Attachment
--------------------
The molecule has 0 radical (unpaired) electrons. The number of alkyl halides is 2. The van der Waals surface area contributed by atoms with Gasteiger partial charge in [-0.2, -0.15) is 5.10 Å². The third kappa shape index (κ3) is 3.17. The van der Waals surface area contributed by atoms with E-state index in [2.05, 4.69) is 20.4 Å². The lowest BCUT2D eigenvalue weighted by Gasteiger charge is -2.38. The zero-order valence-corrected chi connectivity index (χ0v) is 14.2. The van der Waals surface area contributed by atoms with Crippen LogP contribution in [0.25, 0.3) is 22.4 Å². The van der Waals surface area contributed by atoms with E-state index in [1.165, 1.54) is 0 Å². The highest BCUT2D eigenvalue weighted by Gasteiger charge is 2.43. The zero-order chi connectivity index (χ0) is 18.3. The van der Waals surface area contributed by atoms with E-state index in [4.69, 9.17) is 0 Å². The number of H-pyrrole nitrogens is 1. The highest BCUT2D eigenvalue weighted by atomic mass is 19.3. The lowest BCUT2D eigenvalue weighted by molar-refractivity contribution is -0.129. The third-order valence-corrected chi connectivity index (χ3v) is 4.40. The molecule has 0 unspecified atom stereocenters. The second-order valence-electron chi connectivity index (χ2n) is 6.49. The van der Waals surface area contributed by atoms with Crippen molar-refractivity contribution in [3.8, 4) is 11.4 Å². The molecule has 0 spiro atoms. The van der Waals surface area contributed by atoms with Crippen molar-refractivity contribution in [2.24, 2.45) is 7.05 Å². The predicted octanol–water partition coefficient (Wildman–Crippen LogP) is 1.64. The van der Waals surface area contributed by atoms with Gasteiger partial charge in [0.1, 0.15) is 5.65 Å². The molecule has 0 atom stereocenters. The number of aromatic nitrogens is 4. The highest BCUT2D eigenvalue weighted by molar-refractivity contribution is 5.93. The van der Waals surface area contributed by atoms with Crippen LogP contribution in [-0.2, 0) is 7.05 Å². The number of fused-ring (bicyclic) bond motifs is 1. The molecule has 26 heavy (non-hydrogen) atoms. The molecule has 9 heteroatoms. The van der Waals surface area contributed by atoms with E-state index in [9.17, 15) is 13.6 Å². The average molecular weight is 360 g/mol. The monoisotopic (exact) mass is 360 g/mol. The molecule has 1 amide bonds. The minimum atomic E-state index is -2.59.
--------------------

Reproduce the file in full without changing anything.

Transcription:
The molecule has 0 radical (unpaired) electrons. The number of alkyl halides is 2. The van der Waals surface area contributed by atoms with Gasteiger partial charge in [-0.2, -0.15) is 5.10 Å². The third kappa shape index (κ3) is 3.17. The van der Waals surface area contributed by atoms with E-state index in [2.05, 4.69) is 20.4 Å². The lowest BCUT2D eigenvalue weighted by Gasteiger charge is -2.38. The zero-order valence-corrected chi connectivity index (χ0v) is 14.2. The van der Waals surface area contributed by atoms with Crippen LogP contribution in [0.25, 0.3) is 22.4 Å². The van der Waals surface area contributed by atoms with E-state index in [1.165, 1.54) is 0 Å². The highest BCUT2D eigenvalue weighted by Gasteiger charge is 2.43. The zero-order chi connectivity index (χ0) is 18.3. The van der Waals surface area contributed by atoms with E-state index in [4.69, 9.17) is 0 Å². The number of H-pyrrole nitrogens is 1. The highest BCUT2D eigenvalue weighted by atomic mass is 19.3. The lowest BCUT2D eigenvalue weighted by molar-refractivity contribution is -0.129. The third-order valence-corrected chi connectivity index (χ3v) is 4.40. The molecule has 0 unspecified atom stereocenters. The second-order valence-electron chi connectivity index (χ2n) is 6.49. The van der Waals surface area contributed by atoms with Crippen molar-refractivity contribution in [3.8, 4) is 11.4 Å². The molecule has 0 spiro atoms. The van der Waals surface area contributed by atoms with Crippen molar-refractivity contribution in [2.24, 2.45) is 7.05 Å². The predicted octanol–water partition coefficient (Wildman–Crippen LogP) is 1.64. The van der Waals surface area contributed by atoms with Gasteiger partial charge in [0.1, 0.15) is 5.65 Å². The molecule has 0 atom stereocenters. The number of aromatic nitrogens is 4. The highest BCUT2D eigenvalue weighted by molar-refractivity contribution is 5.93. The van der Waals surface area contributed by atoms with Crippen LogP contribution in [-0.2, 0) is 7.05 Å². The number of fused-ring (bicyclic) bond motifs is 1. The molecule has 26 heavy (non-hydrogen) atoms. The molecule has 9 heteroatoms. The van der Waals surface area contributed by atoms with E-state index in [9.17, 15) is 13.6 Å². The average molecular weight is 360 g/mol. The monoisotopic (exact) mass is 360 g/mol. The molecule has 1 amide bonds. The minimum atomic E-state index is -2.59.